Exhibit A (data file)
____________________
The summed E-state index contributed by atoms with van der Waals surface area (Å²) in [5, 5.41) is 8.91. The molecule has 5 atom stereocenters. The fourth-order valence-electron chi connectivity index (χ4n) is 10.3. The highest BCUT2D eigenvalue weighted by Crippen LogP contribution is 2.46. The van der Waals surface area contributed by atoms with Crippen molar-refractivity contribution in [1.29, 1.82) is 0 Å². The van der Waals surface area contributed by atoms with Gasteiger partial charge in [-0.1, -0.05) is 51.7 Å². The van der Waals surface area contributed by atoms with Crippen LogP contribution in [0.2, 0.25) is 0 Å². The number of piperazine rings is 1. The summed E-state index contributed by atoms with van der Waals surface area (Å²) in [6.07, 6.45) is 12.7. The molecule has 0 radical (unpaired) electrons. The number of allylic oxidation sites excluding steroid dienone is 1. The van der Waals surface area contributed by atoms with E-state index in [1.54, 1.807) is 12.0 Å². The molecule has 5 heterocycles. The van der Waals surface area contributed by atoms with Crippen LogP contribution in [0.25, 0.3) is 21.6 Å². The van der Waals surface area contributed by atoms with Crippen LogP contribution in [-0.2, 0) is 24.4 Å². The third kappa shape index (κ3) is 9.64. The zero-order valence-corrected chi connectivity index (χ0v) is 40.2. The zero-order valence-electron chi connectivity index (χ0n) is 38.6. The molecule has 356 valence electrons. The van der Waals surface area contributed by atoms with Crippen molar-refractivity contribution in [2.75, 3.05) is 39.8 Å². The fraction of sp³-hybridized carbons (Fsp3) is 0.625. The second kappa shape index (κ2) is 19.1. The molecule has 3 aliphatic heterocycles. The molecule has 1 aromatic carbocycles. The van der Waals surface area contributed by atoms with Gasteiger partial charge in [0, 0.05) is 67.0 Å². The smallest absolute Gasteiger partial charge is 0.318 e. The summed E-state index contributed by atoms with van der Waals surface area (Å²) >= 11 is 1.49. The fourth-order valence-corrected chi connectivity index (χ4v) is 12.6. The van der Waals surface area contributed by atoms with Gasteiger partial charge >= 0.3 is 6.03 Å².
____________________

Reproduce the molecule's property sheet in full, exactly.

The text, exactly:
The summed E-state index contributed by atoms with van der Waals surface area (Å²) in [5, 5.41) is 8.91. The molecule has 5 atom stereocenters. The fourth-order valence-electron chi connectivity index (χ4n) is 10.3. The highest BCUT2D eigenvalue weighted by Crippen LogP contribution is 2.46. The van der Waals surface area contributed by atoms with Crippen molar-refractivity contribution in [1.29, 1.82) is 0 Å². The van der Waals surface area contributed by atoms with Gasteiger partial charge in [-0.1, -0.05) is 51.7 Å². The van der Waals surface area contributed by atoms with Crippen LogP contribution in [0.2, 0.25) is 0 Å². The number of piperazine rings is 1. The summed E-state index contributed by atoms with van der Waals surface area (Å²) in [6.07, 6.45) is 12.7. The molecule has 0 radical (unpaired) electrons. The number of allylic oxidation sites excluding steroid dienone is 1. The van der Waals surface area contributed by atoms with E-state index in [1.54, 1.807) is 12.0 Å². The molecule has 5 heterocycles. The van der Waals surface area contributed by atoms with Crippen LogP contribution in [0.25, 0.3) is 21.6 Å². The van der Waals surface area contributed by atoms with Crippen LogP contribution in [-0.2, 0) is 24.4 Å². The third kappa shape index (κ3) is 9.64. The zero-order valence-corrected chi connectivity index (χ0v) is 40.2. The zero-order valence-electron chi connectivity index (χ0n) is 38.6. The molecule has 356 valence electrons. The van der Waals surface area contributed by atoms with Crippen molar-refractivity contribution in [2.75, 3.05) is 39.8 Å². The fraction of sp³-hybridized carbons (Fsp3) is 0.625. The second kappa shape index (κ2) is 19.1. The molecule has 3 aliphatic heterocycles. The molecule has 1 aromatic carbocycles. The van der Waals surface area contributed by atoms with Gasteiger partial charge in [0, 0.05) is 67.0 Å². The smallest absolute Gasteiger partial charge is 0.318 e. The summed E-state index contributed by atoms with van der Waals surface area (Å²) >= 11 is 1.49. The fourth-order valence-corrected chi connectivity index (χ4v) is 12.6. The van der Waals surface area contributed by atoms with Gasteiger partial charge >= 0.3 is 6.03 Å².